5) Reminders (of dead children) in your home do not make parents sad. Before we lost Summer, I thought items in other people’s homes were a bit morbid. Now I realise that I was just a moron! They did not forget they died, they like to remember that they lived! Such a simple reframe, so important. And while we’re here…
6) It is not strange to talk about a dead child. It’s personal preference, everyone is different. When I had my two miscarriages, I eventually got comfortable talking about them, but it’s not something I dropped into conversation. Not like I now do with Summer. As you know, I love love love talking about Summer. It’s not always easy, but I adore it when other people remember her, just as any parent does, when I mention their child. So if a bereaved parent wants to talk about a miscarriage or a baby who’s died, just go with it (great film!), why wouldn’t you? All you have to do is listen and ooh and ahh in all the right places – just like you do with every other child.
7) Overthinking can be a blessing. People have always said things like “you think too much” or “just stop thinking about it”. I never disliked being an over-thinker/over-talker/over-sharer (I tend to have five sentences to every normal person’s one!), but I did recognise that my mind NEVER SHUTS UP and that it can be quite exhausting and so sometimes I’d quite like to be able to hear what it’s like in other people’s heads! Is it quieter in there?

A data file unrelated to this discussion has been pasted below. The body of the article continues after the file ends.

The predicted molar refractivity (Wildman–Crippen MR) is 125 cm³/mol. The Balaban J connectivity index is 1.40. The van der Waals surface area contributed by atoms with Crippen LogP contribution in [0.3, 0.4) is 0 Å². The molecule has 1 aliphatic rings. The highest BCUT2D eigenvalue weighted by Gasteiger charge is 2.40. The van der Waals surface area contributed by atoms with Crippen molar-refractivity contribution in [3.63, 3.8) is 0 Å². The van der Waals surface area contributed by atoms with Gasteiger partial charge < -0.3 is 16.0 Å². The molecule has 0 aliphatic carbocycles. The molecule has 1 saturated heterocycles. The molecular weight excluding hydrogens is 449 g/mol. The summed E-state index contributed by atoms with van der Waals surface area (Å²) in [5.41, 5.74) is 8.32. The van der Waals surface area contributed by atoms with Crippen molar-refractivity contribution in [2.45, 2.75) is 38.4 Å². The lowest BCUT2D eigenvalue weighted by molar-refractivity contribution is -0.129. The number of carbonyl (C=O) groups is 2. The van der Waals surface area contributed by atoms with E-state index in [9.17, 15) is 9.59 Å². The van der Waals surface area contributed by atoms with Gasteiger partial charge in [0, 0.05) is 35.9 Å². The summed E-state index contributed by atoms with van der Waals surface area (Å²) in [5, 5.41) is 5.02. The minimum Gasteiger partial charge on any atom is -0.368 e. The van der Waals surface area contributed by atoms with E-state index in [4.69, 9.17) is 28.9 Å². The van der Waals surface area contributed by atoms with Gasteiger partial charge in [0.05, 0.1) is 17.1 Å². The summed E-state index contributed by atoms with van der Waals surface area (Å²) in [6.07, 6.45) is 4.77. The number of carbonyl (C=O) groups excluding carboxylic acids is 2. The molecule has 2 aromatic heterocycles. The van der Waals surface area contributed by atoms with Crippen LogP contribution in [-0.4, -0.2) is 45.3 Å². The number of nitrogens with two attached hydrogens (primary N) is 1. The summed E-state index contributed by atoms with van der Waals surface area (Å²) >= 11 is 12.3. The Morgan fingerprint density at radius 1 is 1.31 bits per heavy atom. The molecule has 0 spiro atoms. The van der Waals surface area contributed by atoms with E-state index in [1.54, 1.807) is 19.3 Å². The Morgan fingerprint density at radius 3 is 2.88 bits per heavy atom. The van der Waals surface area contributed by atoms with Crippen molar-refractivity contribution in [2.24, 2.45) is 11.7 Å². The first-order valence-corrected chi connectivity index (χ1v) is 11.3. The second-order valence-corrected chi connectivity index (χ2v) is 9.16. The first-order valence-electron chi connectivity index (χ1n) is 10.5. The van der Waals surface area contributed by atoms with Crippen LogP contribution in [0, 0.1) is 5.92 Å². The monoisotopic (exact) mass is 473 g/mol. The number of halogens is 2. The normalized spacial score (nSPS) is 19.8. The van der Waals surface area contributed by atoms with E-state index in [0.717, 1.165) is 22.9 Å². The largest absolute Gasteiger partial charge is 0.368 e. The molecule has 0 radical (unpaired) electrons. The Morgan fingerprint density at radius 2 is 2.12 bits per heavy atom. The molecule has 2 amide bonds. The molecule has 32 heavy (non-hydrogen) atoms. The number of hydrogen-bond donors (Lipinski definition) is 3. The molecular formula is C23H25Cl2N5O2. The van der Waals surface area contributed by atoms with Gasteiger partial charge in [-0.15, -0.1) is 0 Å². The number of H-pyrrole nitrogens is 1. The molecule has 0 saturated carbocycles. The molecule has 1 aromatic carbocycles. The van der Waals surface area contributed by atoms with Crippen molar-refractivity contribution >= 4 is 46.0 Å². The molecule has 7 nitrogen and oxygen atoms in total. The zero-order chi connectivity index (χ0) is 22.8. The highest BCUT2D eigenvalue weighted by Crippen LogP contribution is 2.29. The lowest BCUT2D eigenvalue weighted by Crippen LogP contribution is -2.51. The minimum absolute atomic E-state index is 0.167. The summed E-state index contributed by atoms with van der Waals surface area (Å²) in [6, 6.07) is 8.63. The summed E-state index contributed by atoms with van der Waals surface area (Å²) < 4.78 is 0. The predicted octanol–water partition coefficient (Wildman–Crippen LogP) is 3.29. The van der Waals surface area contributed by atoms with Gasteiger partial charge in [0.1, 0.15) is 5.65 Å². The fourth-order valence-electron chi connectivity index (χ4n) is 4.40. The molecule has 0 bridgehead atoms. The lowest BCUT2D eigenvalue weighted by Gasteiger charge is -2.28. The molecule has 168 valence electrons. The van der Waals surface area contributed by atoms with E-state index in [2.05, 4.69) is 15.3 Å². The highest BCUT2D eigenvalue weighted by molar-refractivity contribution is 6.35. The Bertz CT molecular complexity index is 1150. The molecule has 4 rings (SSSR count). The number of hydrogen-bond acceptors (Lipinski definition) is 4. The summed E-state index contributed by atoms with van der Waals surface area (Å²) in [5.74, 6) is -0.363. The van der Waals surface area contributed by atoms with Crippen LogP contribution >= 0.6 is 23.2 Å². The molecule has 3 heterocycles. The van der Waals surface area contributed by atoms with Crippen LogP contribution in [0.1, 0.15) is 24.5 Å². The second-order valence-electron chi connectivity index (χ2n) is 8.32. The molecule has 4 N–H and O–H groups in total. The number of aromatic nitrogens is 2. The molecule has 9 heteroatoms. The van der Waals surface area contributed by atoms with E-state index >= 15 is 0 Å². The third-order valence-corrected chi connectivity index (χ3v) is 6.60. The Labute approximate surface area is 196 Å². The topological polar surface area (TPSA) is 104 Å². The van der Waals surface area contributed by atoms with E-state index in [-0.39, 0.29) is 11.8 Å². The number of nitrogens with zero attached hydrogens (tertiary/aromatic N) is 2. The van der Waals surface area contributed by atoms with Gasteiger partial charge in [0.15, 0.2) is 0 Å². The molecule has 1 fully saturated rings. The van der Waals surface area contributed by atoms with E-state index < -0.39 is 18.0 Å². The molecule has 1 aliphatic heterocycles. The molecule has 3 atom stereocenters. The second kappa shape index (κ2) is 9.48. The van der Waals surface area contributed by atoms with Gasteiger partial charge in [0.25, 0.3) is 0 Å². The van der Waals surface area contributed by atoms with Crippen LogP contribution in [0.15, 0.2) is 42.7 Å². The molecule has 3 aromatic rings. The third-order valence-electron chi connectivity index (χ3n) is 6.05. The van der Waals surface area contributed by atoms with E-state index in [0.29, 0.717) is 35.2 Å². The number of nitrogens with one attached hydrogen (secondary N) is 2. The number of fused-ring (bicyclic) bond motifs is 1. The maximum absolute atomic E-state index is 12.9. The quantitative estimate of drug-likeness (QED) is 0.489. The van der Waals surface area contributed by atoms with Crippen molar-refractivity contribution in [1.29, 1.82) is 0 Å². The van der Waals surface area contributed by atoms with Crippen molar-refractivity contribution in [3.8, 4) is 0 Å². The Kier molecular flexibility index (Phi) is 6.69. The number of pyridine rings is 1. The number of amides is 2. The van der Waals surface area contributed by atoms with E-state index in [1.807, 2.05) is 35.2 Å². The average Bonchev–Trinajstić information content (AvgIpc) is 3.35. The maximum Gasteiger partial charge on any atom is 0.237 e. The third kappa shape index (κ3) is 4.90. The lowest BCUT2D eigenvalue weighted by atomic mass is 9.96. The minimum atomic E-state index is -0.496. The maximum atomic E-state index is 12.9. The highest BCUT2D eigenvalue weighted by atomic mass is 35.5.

However, this over-thinking thing is serving me well. I’m really able to pick apart what I think is happening here and make some sense of the nonsensical world of baby loss. My friend R said she thinks my blogs are like self-counselling, because she can see how at the end, I often find a neat resolution to my little quandaries, thanks R! (she’s also my Cranium teammate – sorry R!). I do agree though, this thinking and writing is really helping me. And the reason I’ve decided to put it all out there publicly (to essentially have a mental breakdown in front of you all!) is to emphasise what this grief thing can do, to a normally quite normal person.
8) If something makes you happy, it doesn’t matter what others think. I don’t want to get to ten points in my list, just for the sake of it, so I will finish on this one: Look, I will always strive to be a people-pleaser, it’s in my bones BUT I think I’m edging closer to caring less about what other people think.
I see Summer’s name in all my books, and I think it means something, maybe that the universe placed it there. That might sound crazy, but I don’t mind. It will always make me happy to see it, just as it will always make me happy if you message to say “I saw her name today!”
Anything can seem weird, when you stop to think about it. Like the word circle. I’ve always thought it doesn’t sound very round. The concept of going to a gym is weird too. (People pay money to lift stuff and run on a machine? If aliens landed, I reckon they’d find that odd.) Home decoration is another one, why do we have all this STUFF? (How clearly we’d see how strange this is, if we brought a starving person into our home). And crocs footwear – there’s no explanation required for that one! My long-winded point is, stuff’s just weird, until it becomes the norm. So birthday cakes for dead children, photos in your home, talking about them as if they’re alive; who cares, as long as it’s not hurting people and it brings some joy to the bereaved, what’s the harm?
Reflecting on this list, most of these are also cultural taboos. Urgh, I was so mainstream and narrow in my thinking. Flippin’ heck, I wonder how much else there is for me to unlearn! Life’s a long ‘un, so I’ll keep making my lists.